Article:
We are all Californians now.
19 thoughts on “We Are All Californians Now”
Move to Singapore. They do not brag about rearing stupid children.
Darn near choked to death upon reading your post. One should never combine Lean Pockets and diet root beer while reading VDH’s papers.
More seriously, I wish I had large amounts of money to pay for huge billboards. The graphic would show the smiling faces of Chinese students standing in front of sparkling new skyscrapers on the left, and pictures of our inner city students (texting, hanging out, smoking up) in front of decrepit buildings on the right. Your words “They do not brag about rearing stupid children in Singapore.” would be in large black letters across the top of the billboard. Some might call it racism, but I call it “democrat policy results.”
But it’s what the lemmings in California vote for time and time again and cannot be denied. Democracy at its moment of truth.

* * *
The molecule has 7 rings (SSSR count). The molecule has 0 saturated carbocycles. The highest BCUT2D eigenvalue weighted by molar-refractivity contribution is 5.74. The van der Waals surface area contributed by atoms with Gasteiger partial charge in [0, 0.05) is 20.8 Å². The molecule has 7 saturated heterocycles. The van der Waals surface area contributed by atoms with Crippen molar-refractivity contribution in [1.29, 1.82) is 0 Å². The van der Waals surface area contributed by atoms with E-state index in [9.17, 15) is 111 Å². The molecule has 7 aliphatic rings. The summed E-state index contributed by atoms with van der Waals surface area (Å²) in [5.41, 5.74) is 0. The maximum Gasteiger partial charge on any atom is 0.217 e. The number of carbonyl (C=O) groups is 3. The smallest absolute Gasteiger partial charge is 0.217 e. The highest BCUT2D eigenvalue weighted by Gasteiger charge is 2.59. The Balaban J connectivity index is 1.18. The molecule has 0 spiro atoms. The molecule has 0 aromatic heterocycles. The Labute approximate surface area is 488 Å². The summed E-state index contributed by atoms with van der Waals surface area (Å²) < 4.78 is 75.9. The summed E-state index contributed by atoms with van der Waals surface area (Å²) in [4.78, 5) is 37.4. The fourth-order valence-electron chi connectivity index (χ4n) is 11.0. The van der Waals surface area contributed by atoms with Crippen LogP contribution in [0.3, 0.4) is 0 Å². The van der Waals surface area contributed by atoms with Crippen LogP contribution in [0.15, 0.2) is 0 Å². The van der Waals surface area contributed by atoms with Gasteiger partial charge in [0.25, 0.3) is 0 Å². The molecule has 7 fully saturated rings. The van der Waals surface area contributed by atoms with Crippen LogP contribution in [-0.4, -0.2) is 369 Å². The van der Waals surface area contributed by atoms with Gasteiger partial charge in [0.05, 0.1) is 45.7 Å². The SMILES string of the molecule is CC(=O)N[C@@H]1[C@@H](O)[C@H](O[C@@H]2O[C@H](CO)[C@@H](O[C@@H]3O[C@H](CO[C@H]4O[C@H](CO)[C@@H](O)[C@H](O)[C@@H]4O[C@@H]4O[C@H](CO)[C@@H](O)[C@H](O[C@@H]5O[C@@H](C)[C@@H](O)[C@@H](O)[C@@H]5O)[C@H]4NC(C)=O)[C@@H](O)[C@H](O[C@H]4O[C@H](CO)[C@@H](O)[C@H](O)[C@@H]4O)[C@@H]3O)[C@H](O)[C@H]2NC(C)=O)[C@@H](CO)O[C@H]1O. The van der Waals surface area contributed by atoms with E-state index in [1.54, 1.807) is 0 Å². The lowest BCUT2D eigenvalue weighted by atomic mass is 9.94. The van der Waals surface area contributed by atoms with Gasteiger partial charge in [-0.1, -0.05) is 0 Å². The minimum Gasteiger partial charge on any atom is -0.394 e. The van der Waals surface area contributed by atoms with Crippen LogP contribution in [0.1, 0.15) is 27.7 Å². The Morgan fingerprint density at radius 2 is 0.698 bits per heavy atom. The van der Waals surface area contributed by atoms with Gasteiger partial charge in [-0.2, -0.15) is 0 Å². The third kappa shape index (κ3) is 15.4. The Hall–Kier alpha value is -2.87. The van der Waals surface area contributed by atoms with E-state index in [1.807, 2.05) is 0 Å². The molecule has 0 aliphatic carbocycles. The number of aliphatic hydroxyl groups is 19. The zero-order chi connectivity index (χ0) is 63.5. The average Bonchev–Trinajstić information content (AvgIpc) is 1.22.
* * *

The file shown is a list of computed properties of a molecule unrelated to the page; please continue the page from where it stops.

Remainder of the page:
The main thing we Californians (nearly all of us it sometimes seems) have lost and, I believe, is a respect for a living God whose perspective is truth, reality and an awareness of the beginning, the present and the future consequences of things. It seems to me that a common denominator in all things stupid is willful ignorance that there is a real God.
How fitting that the liberals who want this TRAIN don’t see the impending WRECK.
Right to the mark Dr. Hanson! Thank you!
I lived in California for 7 years and loved the beauty and many of the people. I moved to the Southeast in 2013 as it became patently obvious that the election of Obama had fueled the suicidal trajectory of the Golden State. Wouldn’t surprise me to see La Raza become a major political player in the not so distance future.
VDH, do you see yourself moving someday?
Mr Hanson’s perspective is just that a perspective. The reality is we ARE all Californians. Even the Swiss are inviting many immigrants into their previously closed society because they need the bodies to do the work. This workers are from a variety of occupation, software developers and industrial designers to sanitation engineers, but the one thing they have in common is that they want to work and make a better life for themselves. Why do people come to California? Opportunity. There is now an opportunity to solve real problems in education with the implementation of the Common Core. Please volunteer time at your public middle schools to help the kids.